This article may contain affiliate links; if you click on a shopping link and make a purchase I may receive a commission. As an Amazon Associate, I earn from qualifying purchases.
I've just had my ankle fused which means no more high heels for me EVER. I don't have to stick to flat flats but a 1 inch heels is about the highest I can go. I'm finding this particularly tough because as a short (5ft 2) round person, I've relied on heels to elongate my frame (I love how my legs look in heels!) and finish off outfits my entire life. I feel like I can't quite get the “polish” I need with the flats that I'm now forced to wear. I almost feel like I need to modulate my wardrobe toward a more masculine style of dress that goes with the oxfords and loafers that are available currently. I really like this on other people, but as someone who is very definitely an hourglass, find difficult to wear myself. If you were in this position, how would you tackle it? I feel so lost just right now!
I love the look of flat shoes like oxfords and loafers. I drool over those who make them look so chic with menswear, or pair them unexpectedly but so well with pleated midi skirts and floaty frocks. When I try to recreate the mix of the masculine shoe with the feminine look, it doesn’t look the same on my short, round frame. However, that doesn't mean women shaped like us can't wear such shoes or any type of flat shoes and not maintain our current personal style. Below I'll share how to style different on trend styles of flat shoes in a way that is feminine, has polish, and flatters a curvy figure.
When you’re short and curvy, proportion matters a lot. I’ve found a cropped pant or jean cropped or rolled to show the ankle adds that bit of slenderness and femininity to make an oxford or loafer look right on my frame. A crisp flat front trouser or a pair of jeans works with the oxford as it has masculine elements, but the garment isn’t too masculine to fit in with the rest of my wardrobe. On top, I try to incorporate a more feminine or polished look to balance it out. I’m a big fan of silk and metallic tees, which have better drape and more polish than a standard knit. Wear under a blazer to get the polish you desire, or wear on its own, possibly doing a half-tuck to show the figure better, with a statement necklace to amp up the femininity.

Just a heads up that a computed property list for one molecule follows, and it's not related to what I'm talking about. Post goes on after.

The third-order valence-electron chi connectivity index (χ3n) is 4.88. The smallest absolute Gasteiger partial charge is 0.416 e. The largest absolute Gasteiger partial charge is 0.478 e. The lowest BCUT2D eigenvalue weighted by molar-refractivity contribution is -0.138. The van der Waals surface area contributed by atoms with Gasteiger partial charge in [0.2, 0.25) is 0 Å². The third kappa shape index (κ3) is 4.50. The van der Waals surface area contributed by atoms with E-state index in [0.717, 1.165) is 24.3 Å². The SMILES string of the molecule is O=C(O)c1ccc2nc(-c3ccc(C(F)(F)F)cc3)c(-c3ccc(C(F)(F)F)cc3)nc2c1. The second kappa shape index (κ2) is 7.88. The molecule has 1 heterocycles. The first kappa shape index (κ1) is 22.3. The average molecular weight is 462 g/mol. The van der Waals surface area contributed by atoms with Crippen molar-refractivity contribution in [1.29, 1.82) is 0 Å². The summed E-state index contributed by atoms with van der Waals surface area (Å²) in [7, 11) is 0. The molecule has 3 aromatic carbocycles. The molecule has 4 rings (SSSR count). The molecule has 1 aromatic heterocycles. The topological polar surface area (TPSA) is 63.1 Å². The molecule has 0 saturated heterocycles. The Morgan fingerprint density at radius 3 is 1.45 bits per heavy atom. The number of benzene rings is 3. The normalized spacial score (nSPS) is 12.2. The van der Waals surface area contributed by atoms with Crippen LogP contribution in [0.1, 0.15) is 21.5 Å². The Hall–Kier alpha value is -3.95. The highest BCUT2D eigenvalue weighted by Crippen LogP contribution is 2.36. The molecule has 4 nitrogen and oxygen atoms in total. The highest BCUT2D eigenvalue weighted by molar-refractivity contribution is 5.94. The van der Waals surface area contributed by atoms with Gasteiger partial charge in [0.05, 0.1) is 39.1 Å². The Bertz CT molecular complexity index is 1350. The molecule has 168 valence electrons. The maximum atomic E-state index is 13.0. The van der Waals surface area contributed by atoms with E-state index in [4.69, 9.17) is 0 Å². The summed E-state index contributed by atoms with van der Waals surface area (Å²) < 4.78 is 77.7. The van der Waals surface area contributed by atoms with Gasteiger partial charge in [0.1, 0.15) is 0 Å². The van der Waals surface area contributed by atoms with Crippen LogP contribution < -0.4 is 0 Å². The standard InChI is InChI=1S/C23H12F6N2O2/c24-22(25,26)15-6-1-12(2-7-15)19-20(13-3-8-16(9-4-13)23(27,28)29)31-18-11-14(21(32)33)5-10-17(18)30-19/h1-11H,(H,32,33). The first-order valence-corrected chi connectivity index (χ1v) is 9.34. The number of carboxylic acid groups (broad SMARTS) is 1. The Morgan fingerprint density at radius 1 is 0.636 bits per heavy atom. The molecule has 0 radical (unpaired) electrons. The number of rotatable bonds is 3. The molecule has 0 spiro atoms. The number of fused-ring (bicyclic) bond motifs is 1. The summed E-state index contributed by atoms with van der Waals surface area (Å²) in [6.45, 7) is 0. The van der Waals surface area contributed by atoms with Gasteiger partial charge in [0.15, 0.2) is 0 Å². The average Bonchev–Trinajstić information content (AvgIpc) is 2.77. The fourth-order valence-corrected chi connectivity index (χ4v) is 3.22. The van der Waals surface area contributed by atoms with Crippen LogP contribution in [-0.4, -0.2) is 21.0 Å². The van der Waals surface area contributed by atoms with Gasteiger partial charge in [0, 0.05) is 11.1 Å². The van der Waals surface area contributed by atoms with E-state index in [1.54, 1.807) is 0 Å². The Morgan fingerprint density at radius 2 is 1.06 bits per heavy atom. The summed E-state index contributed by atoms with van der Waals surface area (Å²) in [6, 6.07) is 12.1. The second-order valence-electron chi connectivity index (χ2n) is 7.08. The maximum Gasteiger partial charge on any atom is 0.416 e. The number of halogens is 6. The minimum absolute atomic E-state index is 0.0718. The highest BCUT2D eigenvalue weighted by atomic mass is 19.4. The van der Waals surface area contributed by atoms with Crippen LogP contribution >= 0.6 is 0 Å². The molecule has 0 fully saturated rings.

silver tassel loafer | leopard smoking loafer | blue suede loafer | gold snakeskin loafer | blush pink oxfords | pewter tassel loafer | black glitter oxfords | mirror loafer | leopard tassel loafer | red loafer | leopard oxfords | gold camo loafers
Your choice of loafer or oxford also matters. I recommend getting crazy with them; leopard calfhair, shiny mirror finish, croco-embossed or another finish or in your signature color. Also check the silhouette; some have more streamlined of cuts than others (though I adore them and wore them to death in the ‘90s, Doc Martens aren’t the best for short curvy frames because of the bulk). Leather soles, almond or tapered toes, very low heel, not a lot of hardware, less contrast between shoe and laces or shoe and sole. Details matter, and going sleek, slim, and trendy will reduce the masculine feel and better work with your personal style.
With traditional flats, there’s more than ballet styles out there. While a rounded ballet flat can make a short curvy person feel even shorter and squatter, a structured flat with a pointed or almond toe and low vamp can provide leg-lengthening benefits like their heeled counterparts. Not only that, structured flats with elongated toes look more polished and dressy and better pair with skirts, dresses, and trousers.
plaid flat | leopard calfhair flat | soft gold mirror flat | black and gold flat | burgundy patent flat | pink glitter bow flat | rainbow stripe flat | rose gold flat | cheetah print flat | pink, leopard, and gold flat | black glitter flat | red cross-front flat
A color close to your leg (tights, trousers, or bare skin) will better elongate the leg and make you feel taller. Again as with the oxfords and loafers, showing a bit of skin at the ankle can add a feminine touch; be sure the trouser or jeans are slim so it doesn’t make you look shorter. And as with the oxfords and loafers, this is a great time to incorporate a fun color, print or finish to put your personality on the look and reduce the frumpy feel. Kate Spade is a perfect example of a brand that is feminine, polished, yet regularly shows their looks with flats. I’m personally a fan of metallic which immediately add polish to a look and have people notice the shoe more than how the shoe flatters your figure. Also a metallic better blends with bare legs, elongating your figure.
Boots are also a great option. From shoeties (lower vamp more like shoes) to ankle boots, this season's higher shaft boot that hits up on the ankle and low shin, to knee-high and over the knee boots; boots this season are sleek, modern, polished, and very many of them are flat. Keep the same ideas as with the other types of flat shoes – choose ones that are trim and streamlined, preferably with an almond or longer toebox, have the color match your trousers or tights. However with boots, polish comes from the quality of the material and an elegant boot is less likely to have adornment. Steer clear of too much hardware, unique finished, mixes of materials, or funky soles. Keep it classic, clean, and lean.